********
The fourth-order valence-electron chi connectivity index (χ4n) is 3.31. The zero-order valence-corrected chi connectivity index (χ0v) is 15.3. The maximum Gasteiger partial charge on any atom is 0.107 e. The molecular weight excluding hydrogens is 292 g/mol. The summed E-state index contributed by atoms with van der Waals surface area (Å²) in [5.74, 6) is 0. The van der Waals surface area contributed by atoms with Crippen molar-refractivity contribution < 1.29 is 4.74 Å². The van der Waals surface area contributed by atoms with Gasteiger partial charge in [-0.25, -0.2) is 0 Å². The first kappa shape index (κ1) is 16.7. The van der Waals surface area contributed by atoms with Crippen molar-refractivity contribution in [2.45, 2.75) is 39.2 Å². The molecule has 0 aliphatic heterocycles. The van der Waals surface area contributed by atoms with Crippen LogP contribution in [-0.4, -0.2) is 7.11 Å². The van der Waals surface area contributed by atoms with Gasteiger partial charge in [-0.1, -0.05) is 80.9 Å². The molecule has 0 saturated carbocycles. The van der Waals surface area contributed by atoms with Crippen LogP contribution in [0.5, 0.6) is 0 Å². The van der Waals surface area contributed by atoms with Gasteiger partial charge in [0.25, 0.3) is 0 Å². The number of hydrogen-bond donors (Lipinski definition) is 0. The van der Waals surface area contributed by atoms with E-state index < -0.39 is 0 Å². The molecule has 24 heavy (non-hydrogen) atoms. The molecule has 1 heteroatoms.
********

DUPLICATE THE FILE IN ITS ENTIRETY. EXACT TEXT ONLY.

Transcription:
The fourth-order valence-electron chi connectivity index (χ4n) is 3.31. The zero-order valence-corrected chi connectivity index (χ0v) is 15.3. The maximum Gasteiger partial charge on any atom is 0.107 e. The molecular weight excluding hydrogens is 292 g/mol. The summed E-state index contributed by atoms with van der Waals surface area (Å²) in [5.74, 6) is 0. The van der Waals surface area contributed by atoms with Crippen molar-refractivity contribution < 1.29 is 4.74 Å². The van der Waals surface area contributed by atoms with Gasteiger partial charge in [-0.25, -0.2) is 0 Å². The first kappa shape index (κ1) is 16.7. The van der Waals surface area contributed by atoms with Crippen molar-refractivity contribution in [2.45, 2.75) is 39.2 Å². The molecule has 0 aliphatic heterocycles. The van der Waals surface area contributed by atoms with Crippen LogP contribution in [-0.4, -0.2) is 7.11 Å². The van der Waals surface area contributed by atoms with Gasteiger partial charge in [-0.1, -0.05) is 80.9 Å². The molecule has 0 saturated carbocycles. The van der Waals surface area contributed by atoms with Crippen LogP contribution in [0.5, 0.6) is 0 Å². The van der Waals surface area contributed by atoms with Gasteiger partial charge in [0.25, 0.3) is 0 Å². The number of hydrogen-bond donors (Lipinski definition) is 0. The van der Waals surface area contributed by atoms with E-state index < -0.39 is 0 Å². The molecule has 24 heavy (non-hydrogen) atoms. The molecule has 1 heteroatoms.